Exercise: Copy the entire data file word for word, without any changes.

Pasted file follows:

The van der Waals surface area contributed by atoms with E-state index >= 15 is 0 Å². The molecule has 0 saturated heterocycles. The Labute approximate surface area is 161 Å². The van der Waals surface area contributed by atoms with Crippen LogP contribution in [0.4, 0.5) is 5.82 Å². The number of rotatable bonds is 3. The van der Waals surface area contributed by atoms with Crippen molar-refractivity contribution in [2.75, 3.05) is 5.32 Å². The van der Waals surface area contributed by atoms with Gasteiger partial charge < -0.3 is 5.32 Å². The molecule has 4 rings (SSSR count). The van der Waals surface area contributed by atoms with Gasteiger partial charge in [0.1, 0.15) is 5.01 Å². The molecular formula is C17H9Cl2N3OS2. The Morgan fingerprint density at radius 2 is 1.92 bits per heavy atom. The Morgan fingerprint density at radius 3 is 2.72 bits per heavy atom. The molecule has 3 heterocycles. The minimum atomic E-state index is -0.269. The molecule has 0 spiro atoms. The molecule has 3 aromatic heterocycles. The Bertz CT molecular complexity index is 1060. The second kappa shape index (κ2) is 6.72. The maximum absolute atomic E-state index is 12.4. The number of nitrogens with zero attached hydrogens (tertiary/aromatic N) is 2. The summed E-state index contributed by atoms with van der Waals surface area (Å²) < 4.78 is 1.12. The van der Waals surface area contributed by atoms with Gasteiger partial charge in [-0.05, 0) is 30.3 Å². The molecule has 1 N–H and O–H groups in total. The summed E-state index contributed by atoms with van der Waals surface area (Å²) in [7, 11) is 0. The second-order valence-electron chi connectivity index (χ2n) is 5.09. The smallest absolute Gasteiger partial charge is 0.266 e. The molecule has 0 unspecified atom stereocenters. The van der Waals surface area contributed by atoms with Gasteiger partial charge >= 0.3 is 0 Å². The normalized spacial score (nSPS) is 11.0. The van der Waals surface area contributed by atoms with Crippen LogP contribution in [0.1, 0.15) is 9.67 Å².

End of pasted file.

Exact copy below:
The van der Waals surface area contributed by atoms with E-state index >= 15 is 0 Å². The molecule has 0 saturated heterocycles. The Labute approximate surface area is 161 Å². The van der Waals surface area contributed by atoms with Crippen LogP contribution in [0.4, 0.5) is 5.82 Å². The number of rotatable bonds is 3. The van der Waals surface area contributed by atoms with Crippen molar-refractivity contribution in [2.75, 3.05) is 5.32 Å². The van der Waals surface area contributed by atoms with Gasteiger partial charge < -0.3 is 5.32 Å². The molecule has 4 rings (SSSR count). The van der Waals surface area contributed by atoms with Gasteiger partial charge in [0.1, 0.15) is 5.01 Å². The molecular formula is C17H9Cl2N3OS2. The Morgan fingerprint density at radius 2 is 1.92 bits per heavy atom. The Morgan fingerprint density at radius 3 is 2.72 bits per heavy atom. The molecule has 3 heterocycles. The minimum atomic E-state index is -0.269. The molecule has 0 spiro atoms. The molecule has 3 aromatic heterocycles. The Bertz CT molecular complexity index is 1060. The second kappa shape index (κ2) is 6.72. The maximum absolute atomic E-state index is 12.4. The number of nitrogens with zero attached hydrogens (tertiary/aromatic N) is 2. The summed E-state index contributed by atoms with van der Waals surface area (Å²) < 4.78 is 1.12. The van der Waals surface area contributed by atoms with Gasteiger partial charge in [-0.05, 0) is 30.3 Å². The molecule has 1 N–H and O–H groups in total. The summed E-state index contributed by atoms with van der Waals surface area (Å²) in [7, 11) is 0. The second-order valence-electron chi connectivity index (χ2n) is 5.09. The smallest absolute Gasteiger partial charge is 0.266 e. The molecule has 0 unspecified atom stereocenters. The van der Waals surface area contributed by atoms with Gasteiger partial charge >= 0.3 is 0 Å². The normalized spacial score (nSPS) is 11.0. The van der Waals surface area contributed by atoms with Crippen LogP contribution in [0.1, 0.15) is 9.67 Å².